Martín Sarmiento

Martín Sarmiento

Martín Sarmiento or Martiño Sarmiento, also Father Sarmiento (born Pedro José García Balboa; March 9, 1695 in Villafranca del Bierzo, El Bierzo – December 7, 1772 in Madrid) was a Spanish scholar, writer and Benedictine monk, illustrious representative of the Enlightenment.

He wrote on a wide variety of subjects, including Literature, Medicine, Botany, Ethnography, History, Theology, Linguistics, etc.

His life [ edit ]

When he was four months old, he moved with his family to Pontevedra, where he spent his childhood and youth. On 3 May 1710, when he was 15, he moved to Madrid to join Benedictine order. He was named presbyter in 1720, Sarmiento lived in Asturias until 1725 like a professor in Cebrio and Oviedo. Later he left his mother in Pontevedra. He was definitively settled in Madrid, stay that is interrupted between February 1726 and May 1727, when he moved to Toledo to catalog the books of the cathedral, and also to visit three times Galicia.

When he was 35 years old, he became interested in language again. He thought that people ignored the meaning of the words. He was really interested in languages in general, especially Romanesque languages, but above all, Spanish and Galician. Sarmiento thought that Galician should be taught in schools and priests should know it in order to confess people. In 1745 he returned to Galicia. On this trip he writes the names of the places he is going through in a notebook. He liked to investigate the etymology of the Galician words. He wrote a book in Galician called Colloquium of twenty rustic galleys, thanks to which we know the Galician that was spoken at that time. It contains 1,200 songs sung by a group of Galicians returning from Madrid. They tell us about the death of King Philip V was and he described the celebrations of the accession to the throne of Ferdinand VI.

His thought [ edit ]

Sarmiento was not only interested in linguistics, he was interested in other disciplines such as botany and medicine. He had a big knowledge of the names of the plants and their health properties. He was quite concerned about the improvement of the technical and economic level of his country, specially in the Enlightenment ideas. His erudition in many disciplines made him be commissioned the iconographic program that would decorate the Royal Palace of Madrid. Sarmiento designed an ambitious allegory of the history of the Spanish monarchy for the palace, it was so complex that only a part of it was done.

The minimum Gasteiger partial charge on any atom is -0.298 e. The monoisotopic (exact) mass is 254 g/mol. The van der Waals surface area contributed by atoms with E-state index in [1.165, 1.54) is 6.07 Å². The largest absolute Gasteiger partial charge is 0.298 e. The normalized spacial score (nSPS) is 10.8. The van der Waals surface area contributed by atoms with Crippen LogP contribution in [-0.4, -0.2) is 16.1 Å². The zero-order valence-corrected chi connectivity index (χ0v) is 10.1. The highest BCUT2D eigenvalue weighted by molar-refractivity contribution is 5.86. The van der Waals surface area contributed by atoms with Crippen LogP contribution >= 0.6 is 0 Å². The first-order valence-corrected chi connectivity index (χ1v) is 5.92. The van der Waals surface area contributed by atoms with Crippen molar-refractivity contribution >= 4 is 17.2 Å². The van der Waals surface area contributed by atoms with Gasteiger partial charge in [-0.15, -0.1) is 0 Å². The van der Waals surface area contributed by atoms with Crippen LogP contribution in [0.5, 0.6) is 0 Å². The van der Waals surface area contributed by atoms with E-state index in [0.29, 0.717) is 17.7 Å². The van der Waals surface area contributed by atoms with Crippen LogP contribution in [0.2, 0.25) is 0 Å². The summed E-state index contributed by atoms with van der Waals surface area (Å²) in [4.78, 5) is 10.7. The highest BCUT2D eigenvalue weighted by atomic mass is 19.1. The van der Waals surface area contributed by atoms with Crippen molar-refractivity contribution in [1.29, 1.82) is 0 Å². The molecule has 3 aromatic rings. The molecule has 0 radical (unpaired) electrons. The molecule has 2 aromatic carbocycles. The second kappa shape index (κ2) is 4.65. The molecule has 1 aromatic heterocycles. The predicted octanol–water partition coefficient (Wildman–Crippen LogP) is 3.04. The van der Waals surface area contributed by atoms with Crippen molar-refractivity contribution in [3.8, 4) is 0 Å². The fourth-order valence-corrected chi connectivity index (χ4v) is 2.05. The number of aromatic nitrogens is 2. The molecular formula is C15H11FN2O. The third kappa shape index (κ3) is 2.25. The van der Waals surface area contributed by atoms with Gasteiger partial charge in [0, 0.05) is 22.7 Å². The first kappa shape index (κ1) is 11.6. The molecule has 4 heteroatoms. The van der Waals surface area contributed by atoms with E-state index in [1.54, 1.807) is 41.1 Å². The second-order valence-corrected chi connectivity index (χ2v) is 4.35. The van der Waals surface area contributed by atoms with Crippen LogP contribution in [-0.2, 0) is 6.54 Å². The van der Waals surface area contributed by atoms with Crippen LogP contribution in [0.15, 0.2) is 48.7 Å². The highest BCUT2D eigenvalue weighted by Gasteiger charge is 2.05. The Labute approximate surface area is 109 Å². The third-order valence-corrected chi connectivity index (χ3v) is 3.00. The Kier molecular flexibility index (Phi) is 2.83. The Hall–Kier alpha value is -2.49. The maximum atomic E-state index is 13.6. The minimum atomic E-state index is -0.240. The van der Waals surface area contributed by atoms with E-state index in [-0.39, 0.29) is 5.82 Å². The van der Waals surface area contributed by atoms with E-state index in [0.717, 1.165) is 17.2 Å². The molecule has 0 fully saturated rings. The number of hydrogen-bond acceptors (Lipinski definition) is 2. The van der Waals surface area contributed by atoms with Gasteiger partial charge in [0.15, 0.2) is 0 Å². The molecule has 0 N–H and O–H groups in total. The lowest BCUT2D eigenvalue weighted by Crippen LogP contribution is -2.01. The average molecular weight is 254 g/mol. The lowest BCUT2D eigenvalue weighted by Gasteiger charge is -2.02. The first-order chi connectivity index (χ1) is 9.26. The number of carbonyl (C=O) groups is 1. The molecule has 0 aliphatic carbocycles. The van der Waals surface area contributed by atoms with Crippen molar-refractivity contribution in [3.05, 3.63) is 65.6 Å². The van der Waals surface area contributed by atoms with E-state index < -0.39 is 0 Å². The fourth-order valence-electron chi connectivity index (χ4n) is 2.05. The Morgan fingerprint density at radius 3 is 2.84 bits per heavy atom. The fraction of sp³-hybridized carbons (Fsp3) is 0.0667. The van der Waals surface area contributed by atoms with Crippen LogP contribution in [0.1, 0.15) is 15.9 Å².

He fought, with Feijoo, against superstition and ignorance, proposing to open libraries in the villages. He had one of the most important libraries in Spain at that time. Unlike his teacher Feijoo, Sarmiento understood that it was necessary to know and keep traditions and popular culture. In that he was a great precursor and he contributed to the investigation and recovery of the Galician culture.

Sarmiento died at San Martin convent in Madrid, on December, 7th, 1772, aged 77.

He posted two books in Feijoo's memory Demostración crítico-apologética del Theatro Crítico Universal in 1732. He wrote other books but they were not published.

Selected works [ edit ]

Bibliography [ edit ]

  • Pensado Tomé, José Luis, Fray Martín Sarmiento, testigo de su siglo, Salamanca: Universidad de Salamanca, 1972.
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